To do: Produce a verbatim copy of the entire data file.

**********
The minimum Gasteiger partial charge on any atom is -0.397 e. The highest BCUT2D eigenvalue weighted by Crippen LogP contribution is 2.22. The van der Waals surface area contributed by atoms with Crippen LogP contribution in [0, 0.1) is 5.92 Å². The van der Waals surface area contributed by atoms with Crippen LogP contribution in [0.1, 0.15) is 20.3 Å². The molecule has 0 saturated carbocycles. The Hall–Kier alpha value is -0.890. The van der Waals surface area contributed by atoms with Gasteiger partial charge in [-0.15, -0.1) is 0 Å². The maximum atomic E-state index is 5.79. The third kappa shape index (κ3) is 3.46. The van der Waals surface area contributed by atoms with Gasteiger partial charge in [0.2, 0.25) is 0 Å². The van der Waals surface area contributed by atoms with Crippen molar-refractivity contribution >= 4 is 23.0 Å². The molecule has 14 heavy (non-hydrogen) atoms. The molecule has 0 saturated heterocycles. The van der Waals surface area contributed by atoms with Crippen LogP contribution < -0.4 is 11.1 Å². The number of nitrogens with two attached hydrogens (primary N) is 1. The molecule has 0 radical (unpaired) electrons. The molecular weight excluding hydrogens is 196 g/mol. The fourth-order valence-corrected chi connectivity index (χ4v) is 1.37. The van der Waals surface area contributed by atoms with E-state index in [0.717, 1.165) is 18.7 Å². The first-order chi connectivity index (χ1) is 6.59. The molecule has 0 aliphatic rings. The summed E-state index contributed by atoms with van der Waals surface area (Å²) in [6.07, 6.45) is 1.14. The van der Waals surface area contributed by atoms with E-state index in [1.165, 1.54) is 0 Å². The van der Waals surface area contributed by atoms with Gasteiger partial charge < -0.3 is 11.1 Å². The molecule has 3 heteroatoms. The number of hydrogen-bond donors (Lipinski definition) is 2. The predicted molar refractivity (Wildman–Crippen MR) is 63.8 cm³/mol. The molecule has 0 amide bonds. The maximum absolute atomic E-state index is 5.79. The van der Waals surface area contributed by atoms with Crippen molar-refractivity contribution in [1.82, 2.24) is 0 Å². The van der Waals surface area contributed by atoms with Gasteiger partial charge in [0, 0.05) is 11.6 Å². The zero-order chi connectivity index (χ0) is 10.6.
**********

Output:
The minimum Gasteiger partial charge on any atom is -0.397 e. The highest BCUT2D eigenvalue weighted by Crippen LogP contribution is 2.22. The van der Waals surface area contributed by atoms with Crippen LogP contribution in [0, 0.1) is 5.92 Å². The van der Waals surface area contributed by atoms with Crippen LogP contribution in [0.1, 0.15) is 20.3 Å². The molecule has 0 saturated carbocycles. The Hall–Kier alpha value is -0.890. The van der Waals surface area contributed by atoms with Gasteiger partial charge in [-0.15, -0.1) is 0 Å². The maximum atomic E-state index is 5.79. The third kappa shape index (κ3) is 3.46. The van der Waals surface area contributed by atoms with Gasteiger partial charge in [0.2, 0.25) is 0 Å². The van der Waals surface area contributed by atoms with Crippen molar-refractivity contribution >= 4 is 23.0 Å². The molecule has 14 heavy (non-hydrogen) atoms. The molecule has 0 saturated heterocycles. The van der Waals surface area contributed by atoms with Crippen LogP contribution < -0.4 is 11.1 Å². The number of nitrogens with two attached hydrogens (primary N) is 1. The molecule has 0 radical (unpaired) electrons. The molecular weight excluding hydrogens is 196 g/mol. The fourth-order valence-corrected chi connectivity index (χ4v) is 1.37. The van der Waals surface area contributed by atoms with E-state index in [0.717, 1.165) is 18.7 Å². The first-order chi connectivity index (χ1) is 6.59. The molecule has 0 aliphatic rings. The summed E-state index contributed by atoms with van der Waals surface area (Å²) in [6.07, 6.45) is 1.14. The van der Waals surface area contributed by atoms with E-state index in [1.165, 1.54) is 0 Å². The van der Waals surface area contributed by atoms with Gasteiger partial charge < -0.3 is 11.1 Å². The molecule has 3 heteroatoms. The number of hydrogen-bond donors (Lipinski definition) is 2. The predicted molar refractivity (Wildman–Crippen MR) is 63.8 cm³/mol. The molecule has 0 amide bonds. The maximum absolute atomic E-state index is 5.79. The van der Waals surface area contributed by atoms with Crippen molar-refractivity contribution in [1.82, 2.24) is 0 Å². The van der Waals surface area contributed by atoms with Gasteiger partial charge in [0, 0.05) is 11.6 Å². The zero-order chi connectivity index (χ0) is 10.6.